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The New Hampshire Supreme Court on Thursday ruled that legal filings related to the sexual history of a 19-year-old woman who was raped and murdered in 2012 will remain sealed while her convicted killer pursues an appeal.

But the court also ruled that oral arguments in 33-year-old Seth Mazzaglia’s appeal will be open to the public, as he challenges his 2014 conviction for the brutal strangulation and rape two years earlier of Lizzi Marriott, who grew up in Westborough, Mass. and attended college at the University of New Hampshire.

Neither Attorney General Joseph Foster’s office nor Mazzaglia’s public defender, Christopher Johnson, could be reached for comment Thursday night.

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Prosecutors had sought to keep the filings sealed and oral arguments closed to the public, writing in a legal brief that open proceedings would eviscerate “a sexual assault victim’s privacy rights and expectations” and have “a profound chilling effect” on future victims coming forward.

Johnson had argued in a separate brief that “a secret appellate process resulting in the affirmance of Mazzaglia’s convictions will not involve the same systemic assurances of quality.”

The New Hampshire high court in June had ordered that details of Marriott’s alleged past be unsealed, an action that infuriated her family and advocates for sexual assault victims. But the order was stayed at the request of state prosecutors, and oral arguments on the matter were held last week.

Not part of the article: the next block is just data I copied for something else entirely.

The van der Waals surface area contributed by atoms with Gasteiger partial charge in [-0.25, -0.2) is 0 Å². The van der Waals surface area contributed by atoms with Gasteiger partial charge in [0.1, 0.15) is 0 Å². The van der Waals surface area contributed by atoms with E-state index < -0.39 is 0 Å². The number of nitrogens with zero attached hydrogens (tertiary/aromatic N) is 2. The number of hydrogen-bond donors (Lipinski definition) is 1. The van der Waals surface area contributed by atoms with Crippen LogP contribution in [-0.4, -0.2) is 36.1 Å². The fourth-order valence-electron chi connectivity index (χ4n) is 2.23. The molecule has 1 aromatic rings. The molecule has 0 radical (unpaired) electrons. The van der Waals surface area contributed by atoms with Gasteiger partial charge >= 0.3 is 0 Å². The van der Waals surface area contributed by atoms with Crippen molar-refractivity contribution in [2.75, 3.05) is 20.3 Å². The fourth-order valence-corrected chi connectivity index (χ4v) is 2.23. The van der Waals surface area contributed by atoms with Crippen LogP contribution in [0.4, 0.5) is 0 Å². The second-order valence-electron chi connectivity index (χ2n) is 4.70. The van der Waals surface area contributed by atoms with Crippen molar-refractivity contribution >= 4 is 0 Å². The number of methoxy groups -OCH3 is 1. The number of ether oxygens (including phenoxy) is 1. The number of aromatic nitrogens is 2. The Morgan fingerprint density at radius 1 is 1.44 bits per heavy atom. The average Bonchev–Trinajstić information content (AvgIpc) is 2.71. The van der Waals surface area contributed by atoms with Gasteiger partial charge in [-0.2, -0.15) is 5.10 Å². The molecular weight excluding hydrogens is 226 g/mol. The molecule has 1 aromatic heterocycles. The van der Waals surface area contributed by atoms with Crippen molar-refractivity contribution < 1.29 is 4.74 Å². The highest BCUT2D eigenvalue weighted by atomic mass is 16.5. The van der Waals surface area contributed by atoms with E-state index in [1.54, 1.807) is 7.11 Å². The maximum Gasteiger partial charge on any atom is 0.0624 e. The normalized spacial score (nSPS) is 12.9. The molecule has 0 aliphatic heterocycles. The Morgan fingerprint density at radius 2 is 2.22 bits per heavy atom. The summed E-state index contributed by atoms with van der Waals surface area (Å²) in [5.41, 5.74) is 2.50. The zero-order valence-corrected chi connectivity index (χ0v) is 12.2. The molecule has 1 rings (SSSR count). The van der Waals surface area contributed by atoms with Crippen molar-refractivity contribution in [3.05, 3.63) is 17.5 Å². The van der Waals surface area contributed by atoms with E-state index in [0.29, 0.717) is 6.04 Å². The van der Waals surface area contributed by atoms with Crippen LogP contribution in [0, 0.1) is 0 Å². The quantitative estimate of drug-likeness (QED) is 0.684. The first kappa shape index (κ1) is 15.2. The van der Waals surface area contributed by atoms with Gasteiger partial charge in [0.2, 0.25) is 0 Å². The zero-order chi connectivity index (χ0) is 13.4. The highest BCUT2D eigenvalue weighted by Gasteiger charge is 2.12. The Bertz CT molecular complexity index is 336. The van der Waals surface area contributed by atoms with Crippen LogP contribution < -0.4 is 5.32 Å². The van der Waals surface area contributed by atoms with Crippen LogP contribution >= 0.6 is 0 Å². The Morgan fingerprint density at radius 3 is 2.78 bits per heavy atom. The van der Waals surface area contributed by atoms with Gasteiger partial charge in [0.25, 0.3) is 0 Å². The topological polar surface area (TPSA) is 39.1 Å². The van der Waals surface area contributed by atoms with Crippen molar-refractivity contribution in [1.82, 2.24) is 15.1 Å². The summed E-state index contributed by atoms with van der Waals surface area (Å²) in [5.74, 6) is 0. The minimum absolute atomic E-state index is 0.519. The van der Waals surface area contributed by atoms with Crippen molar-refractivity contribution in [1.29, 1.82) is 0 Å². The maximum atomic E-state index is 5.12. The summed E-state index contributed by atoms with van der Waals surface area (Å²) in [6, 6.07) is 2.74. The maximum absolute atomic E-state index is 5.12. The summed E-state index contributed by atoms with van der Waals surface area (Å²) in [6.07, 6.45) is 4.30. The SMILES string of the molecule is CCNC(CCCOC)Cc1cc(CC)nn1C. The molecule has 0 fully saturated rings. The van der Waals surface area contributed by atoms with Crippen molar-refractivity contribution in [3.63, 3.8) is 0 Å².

On Thursday, the court did not explain its decision in detail, except to say that after considering “the oral arguments, briefs, and the applicable law, we hereby order that the records sealed by the trial court shall remain sealed and that the parties’ unredacted appellate briefs and appendices shall remain confidential.”

Further arguments in Mazzaglia’s direct appeal of his conviction will be held at a later date and open to the public, according to the order.

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At trial, Mazzaglia’s lawyer argued unsuccessfully that Marriott was a willing sexual partner who died of accidental smothering in an apartment in Dover, N.H. In a hearing in the trial judge’s chambers, the defense wanted to introduce stories about Marriott’s past that might bolster Mazzaglia’s claim. The judge ruled that allegations about her sexual history were irrelevant and protected. A jury convicted Mazzaglia in August 2014. He is serving a life sentence.


Eric Moskowitz of the Globe Staff contributed to this report. Travis Andersen can be reached at travis.andersen@globe.com.